January 2, 2020
FOR IMMEDIATE RELEASE
Contact: Reana Kovalcik
National Sustainable Agriculture Coalition
P: 202-547-5754, E: email@example.com
Washington, DC, January 2, 2020 – Last week, the U.S. Department of Agriculture’s (USDA) Food Safety Inspection Service (FSIS) issued long delayed guidance on meat and poultry labels that make claims about how the animals were raised, such as grass-fed beef or pasture raised poultry. FSIS updated and posted their original guidance (from 2002) in October 2016 for public comment, and just recently released a revised version of their “Labeling Guideline on Documentation Needed to Substantiate Animal Raising Claims for Label Submissions”. This new guidance document, published in the Federal Register on December 27, 2019, reflects the public comments submitted three years ago, including comments and recommendations made by the National Sustainable Agriculture Coalition (NSAC).
“We are pleased that FSIS has clarified label claim guidelines for the organic label, as well as claims for grass-fed beef and pasture-raised poultry,” said Kelly Nuckolls, NSAC Policy Specialist. “The revised guidance makes clear that the USDA organic label is sufficient documentation for making a variety of other label claims supported by the organic seal, including ‘raised without antibiotics,’ ‘no added hormones,’ ‘no animal-by-products,’ and ‘non-GMO.’ This is an important update for organic producers that will streamline their operations by reducing unnecessary duplicative paperwork, and one for which NSAC strongly advocated.”
Following years of advocacy by NSAC and other organizations in the grass-fed and sustainable livestock communities, FSIS also provided revised guidance that specifically prohibits feedlot beef from being labeled as grass-fed. While FSIS did not prohibit percentage grass-fed claims, as NSAC recommended, they did specify that percentage claims must more accurately reflect the feeding history of the animal. For example, percentage claims must now read: “made from cows that are fed 85% grass and 15% corn,” rather than simply saying “85% grass-fed”.
The new guidance also provides more clarity with respect to “no sub-therapeutic antibiotics” claims. Producers will now need to provide additional explanatory information, such as “animals do not receive antibiotics on a daily basis, only in the case of illness,” in order to use this claim.
Less progress was made in the latest guidelines regarding the “Raised Without Growth Promotants” label claim, unfortunately. The 2016 Draft Guidance introduced this claim, but failed to prohibit the use of growth promotants such as beta-agonists and subtheraputic antibiotics for animal products using the “Raised Without Growth Promotants” label claim.
“Since that Draft Guidance was issued in 2016, we have frequently heard concerns about the use of beta-agonists in animal products that bear similar claims,” said Nuckolls. “Although FSIS completely removed the term, ‘Raised without Growth Promotants (Stimulants)’ from the examples of allowable ‘No Hormones’ or ‘No Steroids’ claims, it is concerning that there is not clarity for how FSIS will keep similar claims from misleading consumers.”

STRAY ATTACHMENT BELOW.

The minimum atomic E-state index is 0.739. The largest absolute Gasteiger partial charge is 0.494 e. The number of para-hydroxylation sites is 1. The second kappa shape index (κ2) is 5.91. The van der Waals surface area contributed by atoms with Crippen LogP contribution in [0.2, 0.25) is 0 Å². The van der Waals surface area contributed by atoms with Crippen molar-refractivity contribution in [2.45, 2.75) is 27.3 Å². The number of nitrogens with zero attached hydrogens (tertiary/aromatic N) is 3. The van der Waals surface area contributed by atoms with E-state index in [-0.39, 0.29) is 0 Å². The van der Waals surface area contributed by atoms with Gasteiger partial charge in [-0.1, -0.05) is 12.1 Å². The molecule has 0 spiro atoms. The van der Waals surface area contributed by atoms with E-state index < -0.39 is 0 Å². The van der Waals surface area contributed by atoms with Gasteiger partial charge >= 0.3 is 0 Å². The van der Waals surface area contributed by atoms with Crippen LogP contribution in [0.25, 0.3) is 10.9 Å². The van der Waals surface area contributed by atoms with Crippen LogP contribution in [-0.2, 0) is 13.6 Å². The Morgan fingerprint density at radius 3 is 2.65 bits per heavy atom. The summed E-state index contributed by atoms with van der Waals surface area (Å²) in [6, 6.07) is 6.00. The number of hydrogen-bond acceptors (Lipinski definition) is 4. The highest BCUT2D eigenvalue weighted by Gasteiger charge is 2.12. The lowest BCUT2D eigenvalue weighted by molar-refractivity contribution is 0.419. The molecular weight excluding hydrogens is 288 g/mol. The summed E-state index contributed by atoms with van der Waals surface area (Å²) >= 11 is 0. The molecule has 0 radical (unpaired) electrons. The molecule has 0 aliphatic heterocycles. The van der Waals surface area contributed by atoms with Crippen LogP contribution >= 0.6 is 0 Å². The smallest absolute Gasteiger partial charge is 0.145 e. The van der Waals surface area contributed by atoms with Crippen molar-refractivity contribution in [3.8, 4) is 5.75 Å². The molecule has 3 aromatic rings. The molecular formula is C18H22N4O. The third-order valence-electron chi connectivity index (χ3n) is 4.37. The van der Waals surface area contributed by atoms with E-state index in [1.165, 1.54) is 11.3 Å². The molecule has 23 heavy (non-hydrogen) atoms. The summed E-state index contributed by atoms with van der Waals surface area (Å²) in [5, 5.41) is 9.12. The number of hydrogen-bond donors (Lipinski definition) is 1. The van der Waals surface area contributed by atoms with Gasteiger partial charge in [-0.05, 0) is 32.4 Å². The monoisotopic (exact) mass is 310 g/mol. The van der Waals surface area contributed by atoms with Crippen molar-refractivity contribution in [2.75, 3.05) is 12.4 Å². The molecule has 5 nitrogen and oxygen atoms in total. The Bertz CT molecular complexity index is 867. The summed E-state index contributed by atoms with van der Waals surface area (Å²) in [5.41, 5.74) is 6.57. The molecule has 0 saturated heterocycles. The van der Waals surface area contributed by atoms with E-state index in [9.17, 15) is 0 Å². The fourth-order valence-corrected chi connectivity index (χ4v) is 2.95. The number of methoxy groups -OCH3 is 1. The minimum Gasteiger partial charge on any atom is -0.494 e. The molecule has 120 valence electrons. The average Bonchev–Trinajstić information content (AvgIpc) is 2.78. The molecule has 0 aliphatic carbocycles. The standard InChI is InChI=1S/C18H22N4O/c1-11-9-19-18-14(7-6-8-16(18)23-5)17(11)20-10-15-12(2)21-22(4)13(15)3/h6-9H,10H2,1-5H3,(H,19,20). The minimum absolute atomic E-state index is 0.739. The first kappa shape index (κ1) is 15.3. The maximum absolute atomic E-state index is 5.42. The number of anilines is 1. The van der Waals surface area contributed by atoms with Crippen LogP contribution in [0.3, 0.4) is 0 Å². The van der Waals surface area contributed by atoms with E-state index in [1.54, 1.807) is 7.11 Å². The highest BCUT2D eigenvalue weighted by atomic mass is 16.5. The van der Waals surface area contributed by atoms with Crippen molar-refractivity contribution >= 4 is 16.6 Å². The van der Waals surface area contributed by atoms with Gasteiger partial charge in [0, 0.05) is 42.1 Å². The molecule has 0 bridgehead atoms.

The newly revised standards provide additional clarity around certain labeling claims, however, the labeling approval process is still fundamentally flawed. The current system approves label claims based solely on paper documentation, which fails to provide adequate assurances to consumers that the animal raising claim requirements are actually met.
“The fact of the matter is that FSIS is conducting their label claim reviews with limited resources, and third-party certifications may not always be economically feasible or practical,” said Nuckolls. “In instances when third-party certification cannot be obtained, there still needs to be some verification system for animal raising claims – not merely paper documentation and affidavits.”
NSAC has recommended to FSIS and Agricultural Marketing Service (AMS) auditors conduct on-farm verification visits when needed in order to strengthen the label claim approval process. In response to our proposal, however, USDA lawyers have told the agencies that they do not have the authority to do so. We encourage FSIS and Congress to pursue rapid solutions to secure the additional authority and funding necessary to address the urgent problem of false claims. False claims weaken the market that sustainable livestock producers have built, harming these best-practice actors’ businesses and misleading consumers.
FSIS also released an updated “Guideline on Statements that Bioengineered or Genetically-Modified Ingredients or Animal Feed Were Not Used in Meat, Poultry, or Egg Products,” which was initially posted for comment in 2016. Unfortunately, FSIS failed to address the lack of clarity surrounding the non-GMO claim process and label, which will result in the continued proliferation misleading non-GMO labels particularly on products derived from animals that were fed GMO feed – for the foreseeable future.
NSAC’s initial concerns and recommendations regarding the 2016 guidelines on animal raising claims can be found here, and our comments about the need for transparent standards that prevent products derived from animals fed GMO feed from carrying a non-GMO label can be found here. We continue to advocate for animal raising and non-GMO labeling that is clear and transparent to consumers, and support producers that actually follow sustainable, humane standards.
About the National Sustainable Agriculture Coalition (NSAC)
The National Sustainable Agriculture Coalition is a grassroots alliance that advocates for federal policy reform supporting the long-term social, economic, and environmental sustainability of agriculture, natural resources, and rural communities. Learn more and get involved at: https://sustainableagriculture.net